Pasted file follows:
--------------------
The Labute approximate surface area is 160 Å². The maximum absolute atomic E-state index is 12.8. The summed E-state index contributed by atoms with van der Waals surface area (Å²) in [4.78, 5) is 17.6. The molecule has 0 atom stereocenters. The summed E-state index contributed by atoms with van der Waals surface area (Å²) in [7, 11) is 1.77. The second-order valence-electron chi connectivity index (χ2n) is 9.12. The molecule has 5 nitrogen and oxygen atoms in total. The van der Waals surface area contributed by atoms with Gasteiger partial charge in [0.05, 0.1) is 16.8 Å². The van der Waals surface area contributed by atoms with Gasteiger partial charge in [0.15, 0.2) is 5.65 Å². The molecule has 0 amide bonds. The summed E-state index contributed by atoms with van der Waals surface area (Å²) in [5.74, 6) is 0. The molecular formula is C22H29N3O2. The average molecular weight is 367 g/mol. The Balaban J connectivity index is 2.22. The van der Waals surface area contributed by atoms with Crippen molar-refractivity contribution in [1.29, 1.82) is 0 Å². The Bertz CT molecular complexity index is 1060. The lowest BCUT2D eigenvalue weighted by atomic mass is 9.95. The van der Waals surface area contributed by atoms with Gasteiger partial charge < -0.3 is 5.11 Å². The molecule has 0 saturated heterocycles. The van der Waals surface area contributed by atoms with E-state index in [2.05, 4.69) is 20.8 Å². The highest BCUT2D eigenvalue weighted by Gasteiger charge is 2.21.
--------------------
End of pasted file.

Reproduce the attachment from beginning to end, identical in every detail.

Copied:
The Labute approximate surface area is 160 Å². The maximum absolute atomic E-state index is 12.8. The summed E-state index contributed by atoms with van der Waals surface area (Å²) in [4.78, 5) is 17.6. The molecule has 0 atom stereocenters. The summed E-state index contributed by atoms with van der Waals surface area (Å²) in [7, 11) is 1.77. The second-order valence-electron chi connectivity index (χ2n) is 9.12. The molecule has 5 nitrogen and oxygen atoms in total. The van der Waals surface area contributed by atoms with Gasteiger partial charge in [0.05, 0.1) is 16.8 Å². The van der Waals surface area contributed by atoms with Gasteiger partial charge in [0.15, 0.2) is 5.65 Å². The molecule has 0 amide bonds. The summed E-state index contributed by atoms with van der Waals surface area (Å²) in [5.74, 6) is 0. The molecular formula is C22H29N3O2. The average molecular weight is 367 g/mol. The Balaban J connectivity index is 2.22. The van der Waals surface area contributed by atoms with Crippen molar-refractivity contribution in [1.29, 1.82) is 0 Å². The Bertz CT molecular complexity index is 1060. The lowest BCUT2D eigenvalue weighted by atomic mass is 9.95. The van der Waals surface area contributed by atoms with Gasteiger partial charge < -0.3 is 5.11 Å². The molecule has 0 saturated heterocycles. The van der Waals surface area contributed by atoms with E-state index in [2.05, 4.69) is 20.8 Å². The highest BCUT2D eigenvalue weighted by Gasteiger charge is 2.21.